On June 1, the U.S. District Court for the District of Arizona ruled that a health care company must face a proposed class action related to claims that its failure to implement cybersecurity safeguards led to a data breach that compromised individuals’ personal health information. In granting in part and denying in part defendant’s motion to dismiss, the court declined to dismiss several of the plaintiffs’ claims for negligence, ruling that the second amended complaint sufficiently alleged that the defendant employed inadequate data security and that plaintiffs suffered an actual injury as a result of the data breach because the monitoring services offered by the defendant were insufficient and offered for too short of time causing certain plaintiffs to purchase additional identity protection products and/or services. However, other negligence claims were dismissed after the court determined that some of the plaintiffs failed to allege any actual damages or out-of-pocket expenses. Additionally, while the court allowed several state law claims to proceed, it dismissed claims brought under the California Consumer Protection Act due to the plaintiff’s failure to provide the requisite pre-suit notice within the 30-day time period as required by law, finding the failure could not be cured by the passage of time. Other state law claims, involving violations of the Wisconsin Deceptive Trade Practices Act and Pennsylvania Unfair Trade Practices and Consumer Protection Law, were also dismissed due to a failure to articulate cognizable losses.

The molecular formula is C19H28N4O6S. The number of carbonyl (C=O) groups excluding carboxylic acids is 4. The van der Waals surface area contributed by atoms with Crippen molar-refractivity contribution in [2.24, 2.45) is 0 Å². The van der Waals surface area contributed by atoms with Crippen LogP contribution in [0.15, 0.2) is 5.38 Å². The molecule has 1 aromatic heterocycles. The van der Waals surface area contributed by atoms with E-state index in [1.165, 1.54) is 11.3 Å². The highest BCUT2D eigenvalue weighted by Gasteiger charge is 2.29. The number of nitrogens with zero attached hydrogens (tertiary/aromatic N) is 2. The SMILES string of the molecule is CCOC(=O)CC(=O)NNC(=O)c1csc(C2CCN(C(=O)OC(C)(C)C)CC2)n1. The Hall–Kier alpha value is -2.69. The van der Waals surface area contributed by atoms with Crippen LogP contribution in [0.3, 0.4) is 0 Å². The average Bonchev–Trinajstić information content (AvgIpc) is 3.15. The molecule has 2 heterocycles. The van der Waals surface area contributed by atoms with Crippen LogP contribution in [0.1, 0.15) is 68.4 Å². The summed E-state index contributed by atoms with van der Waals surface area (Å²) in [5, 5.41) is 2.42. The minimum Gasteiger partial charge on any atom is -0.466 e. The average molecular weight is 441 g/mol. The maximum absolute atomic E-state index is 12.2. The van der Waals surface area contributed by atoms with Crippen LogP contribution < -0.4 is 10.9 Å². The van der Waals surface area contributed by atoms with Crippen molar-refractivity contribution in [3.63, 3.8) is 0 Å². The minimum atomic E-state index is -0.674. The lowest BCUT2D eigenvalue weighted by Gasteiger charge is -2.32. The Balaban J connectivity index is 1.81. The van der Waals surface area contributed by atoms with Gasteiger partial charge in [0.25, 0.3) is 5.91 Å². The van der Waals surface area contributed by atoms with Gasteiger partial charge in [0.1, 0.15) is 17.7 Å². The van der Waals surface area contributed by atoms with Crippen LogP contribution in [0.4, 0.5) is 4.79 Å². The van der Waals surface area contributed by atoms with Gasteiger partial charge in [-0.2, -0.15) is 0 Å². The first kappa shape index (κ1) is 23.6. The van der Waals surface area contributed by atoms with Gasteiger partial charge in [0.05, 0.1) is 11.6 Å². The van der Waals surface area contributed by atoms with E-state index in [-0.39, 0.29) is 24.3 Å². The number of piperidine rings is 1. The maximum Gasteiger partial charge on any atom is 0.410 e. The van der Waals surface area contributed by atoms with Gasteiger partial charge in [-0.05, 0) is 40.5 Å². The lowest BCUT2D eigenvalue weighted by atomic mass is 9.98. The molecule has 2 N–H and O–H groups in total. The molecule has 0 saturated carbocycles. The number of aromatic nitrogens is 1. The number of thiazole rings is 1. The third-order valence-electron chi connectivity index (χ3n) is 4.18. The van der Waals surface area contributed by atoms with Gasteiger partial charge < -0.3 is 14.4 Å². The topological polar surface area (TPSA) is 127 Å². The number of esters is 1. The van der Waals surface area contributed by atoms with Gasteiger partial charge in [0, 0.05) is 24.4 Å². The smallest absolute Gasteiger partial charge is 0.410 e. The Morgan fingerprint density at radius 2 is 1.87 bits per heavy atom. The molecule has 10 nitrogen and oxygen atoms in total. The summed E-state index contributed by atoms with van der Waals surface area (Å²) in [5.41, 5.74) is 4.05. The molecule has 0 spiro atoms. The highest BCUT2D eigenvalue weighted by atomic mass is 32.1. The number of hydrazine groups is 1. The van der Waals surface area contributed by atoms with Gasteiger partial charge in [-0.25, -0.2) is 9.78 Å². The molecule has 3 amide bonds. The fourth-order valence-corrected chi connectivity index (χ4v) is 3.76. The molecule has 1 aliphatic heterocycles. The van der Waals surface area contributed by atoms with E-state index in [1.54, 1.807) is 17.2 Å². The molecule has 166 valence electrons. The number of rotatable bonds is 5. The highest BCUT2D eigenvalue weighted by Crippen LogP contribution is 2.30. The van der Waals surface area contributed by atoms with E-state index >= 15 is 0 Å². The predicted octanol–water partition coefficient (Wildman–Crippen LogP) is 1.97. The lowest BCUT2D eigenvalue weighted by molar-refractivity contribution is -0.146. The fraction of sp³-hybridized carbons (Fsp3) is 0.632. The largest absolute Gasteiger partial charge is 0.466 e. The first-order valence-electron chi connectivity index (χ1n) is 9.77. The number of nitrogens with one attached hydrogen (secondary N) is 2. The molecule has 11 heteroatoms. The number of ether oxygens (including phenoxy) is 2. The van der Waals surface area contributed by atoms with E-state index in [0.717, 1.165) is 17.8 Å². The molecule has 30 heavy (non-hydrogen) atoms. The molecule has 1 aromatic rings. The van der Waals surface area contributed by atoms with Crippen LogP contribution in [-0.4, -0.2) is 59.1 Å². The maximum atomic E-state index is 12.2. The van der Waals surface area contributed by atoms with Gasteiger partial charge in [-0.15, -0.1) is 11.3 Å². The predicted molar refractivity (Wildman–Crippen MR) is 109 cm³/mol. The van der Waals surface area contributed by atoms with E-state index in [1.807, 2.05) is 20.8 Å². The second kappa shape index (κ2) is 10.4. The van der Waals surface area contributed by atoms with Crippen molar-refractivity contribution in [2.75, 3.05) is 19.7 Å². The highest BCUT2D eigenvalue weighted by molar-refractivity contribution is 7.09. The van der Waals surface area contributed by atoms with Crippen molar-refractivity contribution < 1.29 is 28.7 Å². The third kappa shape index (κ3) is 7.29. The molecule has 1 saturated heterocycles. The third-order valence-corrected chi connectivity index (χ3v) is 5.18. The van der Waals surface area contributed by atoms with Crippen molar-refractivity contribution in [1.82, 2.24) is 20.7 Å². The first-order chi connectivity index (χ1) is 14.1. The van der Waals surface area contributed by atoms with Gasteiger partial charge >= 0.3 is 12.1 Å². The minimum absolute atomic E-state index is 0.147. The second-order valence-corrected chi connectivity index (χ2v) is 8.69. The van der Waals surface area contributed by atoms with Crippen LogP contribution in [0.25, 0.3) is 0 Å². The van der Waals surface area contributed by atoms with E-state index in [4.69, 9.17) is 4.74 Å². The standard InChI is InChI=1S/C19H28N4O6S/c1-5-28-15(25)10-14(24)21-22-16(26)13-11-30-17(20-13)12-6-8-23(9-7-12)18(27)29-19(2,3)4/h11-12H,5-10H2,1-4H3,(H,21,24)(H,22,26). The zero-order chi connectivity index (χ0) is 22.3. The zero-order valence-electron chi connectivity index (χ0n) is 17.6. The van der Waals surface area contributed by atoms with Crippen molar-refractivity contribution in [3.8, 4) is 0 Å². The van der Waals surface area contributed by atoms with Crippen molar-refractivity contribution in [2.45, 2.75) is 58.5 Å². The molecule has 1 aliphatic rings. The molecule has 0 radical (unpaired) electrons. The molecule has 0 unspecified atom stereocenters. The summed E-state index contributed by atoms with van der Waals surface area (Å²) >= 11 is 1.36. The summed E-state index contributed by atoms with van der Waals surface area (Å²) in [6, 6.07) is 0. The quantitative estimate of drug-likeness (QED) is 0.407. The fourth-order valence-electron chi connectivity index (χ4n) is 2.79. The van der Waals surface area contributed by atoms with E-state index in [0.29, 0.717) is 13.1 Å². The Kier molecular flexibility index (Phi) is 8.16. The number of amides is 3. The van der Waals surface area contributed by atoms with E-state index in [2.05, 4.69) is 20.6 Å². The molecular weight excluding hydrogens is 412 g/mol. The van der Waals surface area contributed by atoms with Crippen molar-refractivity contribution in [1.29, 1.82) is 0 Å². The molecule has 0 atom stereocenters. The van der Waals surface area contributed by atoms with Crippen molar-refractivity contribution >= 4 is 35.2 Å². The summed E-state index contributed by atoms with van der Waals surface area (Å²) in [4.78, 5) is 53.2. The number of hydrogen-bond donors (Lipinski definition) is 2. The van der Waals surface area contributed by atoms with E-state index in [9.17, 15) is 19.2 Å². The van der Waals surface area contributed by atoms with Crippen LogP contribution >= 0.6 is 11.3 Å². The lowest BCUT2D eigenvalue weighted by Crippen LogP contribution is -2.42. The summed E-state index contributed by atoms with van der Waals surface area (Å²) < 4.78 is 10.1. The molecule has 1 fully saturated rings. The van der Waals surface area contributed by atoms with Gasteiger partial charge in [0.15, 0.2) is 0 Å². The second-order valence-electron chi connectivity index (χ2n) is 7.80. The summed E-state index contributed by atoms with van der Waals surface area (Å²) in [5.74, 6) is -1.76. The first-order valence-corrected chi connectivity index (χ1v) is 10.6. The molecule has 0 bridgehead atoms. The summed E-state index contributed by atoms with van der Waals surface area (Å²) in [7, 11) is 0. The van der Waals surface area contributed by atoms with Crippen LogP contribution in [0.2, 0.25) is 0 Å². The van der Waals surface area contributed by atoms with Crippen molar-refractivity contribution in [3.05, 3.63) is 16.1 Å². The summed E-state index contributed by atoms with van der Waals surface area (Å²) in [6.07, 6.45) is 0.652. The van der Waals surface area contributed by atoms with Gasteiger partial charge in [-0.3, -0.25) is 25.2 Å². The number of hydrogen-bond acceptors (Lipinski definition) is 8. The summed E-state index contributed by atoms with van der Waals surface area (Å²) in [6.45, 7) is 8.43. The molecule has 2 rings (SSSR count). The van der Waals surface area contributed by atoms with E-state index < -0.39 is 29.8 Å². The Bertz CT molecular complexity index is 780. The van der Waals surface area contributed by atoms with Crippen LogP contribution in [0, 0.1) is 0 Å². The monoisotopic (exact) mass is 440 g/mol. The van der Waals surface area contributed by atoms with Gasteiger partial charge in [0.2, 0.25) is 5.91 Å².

On May 20, the FTC’s Team CTO and the Division of Privacy and Identity Protection published a blog post, titled Security Beyond Prevention: The Importance of Effective Breach Disclosures. The blog noted that the FTC Act creates a de facto data breach notification requirement because failure to disclose can increase the likelihood that affected parties will suffer harm. The post outlines effective security breach detection and response programs, which can: (i) permit an organization time to take remedial actions to counter, prevent, or mitigate an attack; (ii) prevent and minimize consumer harm from breaches; (iii) provide valuable information to the prevention function of a security team; and (vi) remove an attacker and allow for post-breach remedial measures. According to the FTC, failure to maintain such practices could indicate a lack of competition in the marketplace. The post stated that “[r]egardless of whether a breach notification law applies, a breached entity that fails to disclose information to help parties mitigate reasonably foreseeable harm may violate Section 5 of the FTC Act.” Listing recent cyber-related FTC enforcement actions, the post explained that deceptive statements can limit consumers’ ability to mitigate foreseeable harms like identity theft, loss of sensitive data, or financial impacts. Looking at these cases together, the post further noted that “companies have legal obligations with respect to disclosing breaches, and that these disclosures should be accurate and timely.”